“one” does not apply to “bands”. In this sentence, “one” applies to “bands that are part of Ozzfest”. It doesn’t matter if it’s one, two, none or many – it has no effect at all on the use of the word ‘that’ in this context.

    So stop going with your gut instinct and choosing “is” because it sounds right and you can’t be bothered thinking about it, because it makes you look stupid.

  17. Doesn’t it depend on the speaker’s intention? There are so many definite answers in these comments, but has anyone asked Matthew what he means? He could mean

  18. Red herrings:

    “It should be ‘is’ because it needs to agree with ‘one.'”
    Nope. The dependent clause “that will be playing in Ozzfest ’06” refers to “bands,” not “one.” Avenged Sevenfold is one member of a group of BANDS. What group of bands? The bands that are playing in Ozzfest ’06.

    “It’s ‘is’ in American English, but ‘are’ in British English, because the two dialects have different rules about how to treat collective nouns.”
    Nope. Again, this would only be an issue if the clause referred to “Avenged Sevenfold” (or “one”), but it does not. It refers to “bands.”

    It’s “are.” If the above arguments don’t sway you, scroll up a bit for a citation from The Elements of Style, the end-all authority on grammar and usage. Or the handful of other sources that have been cited.

    I swear: this is like the Monty Hall problem all over again. Two hours of arguing with someone, then a reluctant concession. Then, one day, it comes up in conversation, and you’re talking to someone who hasn’t heard the problem yet… repeat. Ad infinitum.

  19. Oh, Mr. Yeti, please take mercy on us and put up a new post… c’mon – tell us about Yahtzee, or maybe that new D20 system my friend pointed out to me based on erotic encounters in the D&D world (to quote Dave Barry, I am not making this up). Or, uh, what’s your opinion of Conga (by the Cranium guys)?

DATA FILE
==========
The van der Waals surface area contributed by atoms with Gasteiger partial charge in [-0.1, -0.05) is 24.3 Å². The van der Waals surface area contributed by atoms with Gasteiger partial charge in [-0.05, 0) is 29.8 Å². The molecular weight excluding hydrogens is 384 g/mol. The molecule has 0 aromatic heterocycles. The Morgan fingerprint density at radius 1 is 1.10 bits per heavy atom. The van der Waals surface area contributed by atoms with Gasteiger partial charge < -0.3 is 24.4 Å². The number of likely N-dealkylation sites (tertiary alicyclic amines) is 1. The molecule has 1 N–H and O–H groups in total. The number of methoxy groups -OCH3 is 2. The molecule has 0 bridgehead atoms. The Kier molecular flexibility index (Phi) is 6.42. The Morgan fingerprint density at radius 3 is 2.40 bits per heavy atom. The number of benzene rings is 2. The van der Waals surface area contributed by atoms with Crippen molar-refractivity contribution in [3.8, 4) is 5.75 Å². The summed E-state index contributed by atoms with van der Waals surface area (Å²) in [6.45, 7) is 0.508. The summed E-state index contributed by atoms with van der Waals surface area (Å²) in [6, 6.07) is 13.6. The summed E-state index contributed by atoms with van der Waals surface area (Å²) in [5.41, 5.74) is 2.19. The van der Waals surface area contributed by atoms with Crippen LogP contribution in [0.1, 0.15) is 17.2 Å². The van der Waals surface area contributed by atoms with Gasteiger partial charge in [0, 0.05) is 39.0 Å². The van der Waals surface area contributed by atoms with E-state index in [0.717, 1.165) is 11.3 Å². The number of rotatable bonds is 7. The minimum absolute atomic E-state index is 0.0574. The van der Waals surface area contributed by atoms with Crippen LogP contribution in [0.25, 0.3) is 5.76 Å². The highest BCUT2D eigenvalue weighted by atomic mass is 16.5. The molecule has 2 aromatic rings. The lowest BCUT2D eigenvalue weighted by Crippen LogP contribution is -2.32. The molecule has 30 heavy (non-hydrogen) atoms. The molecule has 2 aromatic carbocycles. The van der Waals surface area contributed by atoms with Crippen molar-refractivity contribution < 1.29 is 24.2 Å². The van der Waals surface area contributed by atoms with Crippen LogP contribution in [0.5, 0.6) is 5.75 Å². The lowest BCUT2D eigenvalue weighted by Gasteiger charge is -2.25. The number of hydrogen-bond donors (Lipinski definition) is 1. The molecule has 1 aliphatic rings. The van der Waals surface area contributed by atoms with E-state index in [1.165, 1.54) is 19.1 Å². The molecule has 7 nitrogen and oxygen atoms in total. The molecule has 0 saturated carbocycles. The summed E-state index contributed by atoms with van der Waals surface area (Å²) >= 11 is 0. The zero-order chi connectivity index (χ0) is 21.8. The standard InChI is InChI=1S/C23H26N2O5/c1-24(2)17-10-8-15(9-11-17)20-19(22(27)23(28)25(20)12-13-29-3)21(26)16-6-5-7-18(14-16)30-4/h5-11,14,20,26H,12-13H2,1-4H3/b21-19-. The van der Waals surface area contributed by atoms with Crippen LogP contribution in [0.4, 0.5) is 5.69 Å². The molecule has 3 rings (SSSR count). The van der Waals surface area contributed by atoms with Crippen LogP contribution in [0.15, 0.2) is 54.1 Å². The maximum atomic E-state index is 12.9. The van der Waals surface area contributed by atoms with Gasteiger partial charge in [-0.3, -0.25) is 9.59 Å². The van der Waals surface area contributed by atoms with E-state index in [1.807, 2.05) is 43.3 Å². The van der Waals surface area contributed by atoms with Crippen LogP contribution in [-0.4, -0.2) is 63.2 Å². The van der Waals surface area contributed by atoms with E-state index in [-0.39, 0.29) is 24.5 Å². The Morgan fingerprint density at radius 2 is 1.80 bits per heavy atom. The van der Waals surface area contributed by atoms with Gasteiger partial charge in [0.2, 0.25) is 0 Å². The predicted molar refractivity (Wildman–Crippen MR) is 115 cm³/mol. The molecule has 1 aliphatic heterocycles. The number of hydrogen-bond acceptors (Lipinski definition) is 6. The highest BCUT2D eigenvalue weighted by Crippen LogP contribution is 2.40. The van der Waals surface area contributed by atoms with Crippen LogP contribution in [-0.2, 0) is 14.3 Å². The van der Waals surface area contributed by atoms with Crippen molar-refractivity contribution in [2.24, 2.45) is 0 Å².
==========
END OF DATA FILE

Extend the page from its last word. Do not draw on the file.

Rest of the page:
No more is/are… oh pleeeeze…

  20. > Punctuate this:
    > That that is is that that is not is not that that is not is not that that is that that is is not that that is not.

    That that is, is. That that is not, is not. That that is not, is not that that is. That that is, is not that that is not.

    Q.E.D.

  21. Wow. I can’t believe so much time, effort, brain cycles, and even typing has been wasted on such a poorly-constructed sentence.

    As some have indicated, the problem is the phrase:

    “one of the bands that [is|are] part of Ozzfest 2006”

    Does he mean that one band is part of Ozzfest 2006, or that all of bands are part of Ozzfest? (Yes, it’s a music festival, but the bands could be just one part of the festival, because one could argue that the fans are also “part” of the festival, just as are the urinal cakes.)

    And who really knows what YetiMan meant? (That’s a rhetorical question. Don’t make me get all hermeneutical on you.)

  22. I think too much…

    I think that, even though one wouldn’t say “the bands that is playing at…”, still, even though it’s saying that they are one of a group of bands, all of which are playing at Ozzfest, one can say “one of the bands that is playing at…”, if one is particularly emphasizing that Avenged Sevenfold is playing at Ozzfest, and not that there are other bands as well.

    Descriptive linguistics ain’t simple. It’s one thing to observe what people say — and lots of folks think “is” fits — it’s another to say why that’s so — and lots of folks have done a really bad job of trying to say why “is” works.

  23. The proper thing to say is that I have MADE LOVE with each and every member of Avenged Sevenfold.

  24. Way to prove that people are dogmatic and contentious about… well, just about anything you can be dogmatic and contentious about.

    I’m just thankful that I managed to avoid all of you “English teachers” or “editors” who think it has to be one way or the other. I would’ve been closer to pulling a Columbine if I’d to deal with your b*s* in my schooling. It’s either, as Prof. Zwicky suggests. It changes the intent and content, but either form creates a proper sentence.

    So if I tell you you’re both right, will you pat yourselves on the back and shut the f* up?

    –Ian

  25. It would be ‘are’ as the ‘that’ refers to the bands in plural.

    i.e.: the bands that are part of Ozzfest

    not: the bands that is part of Ozzfest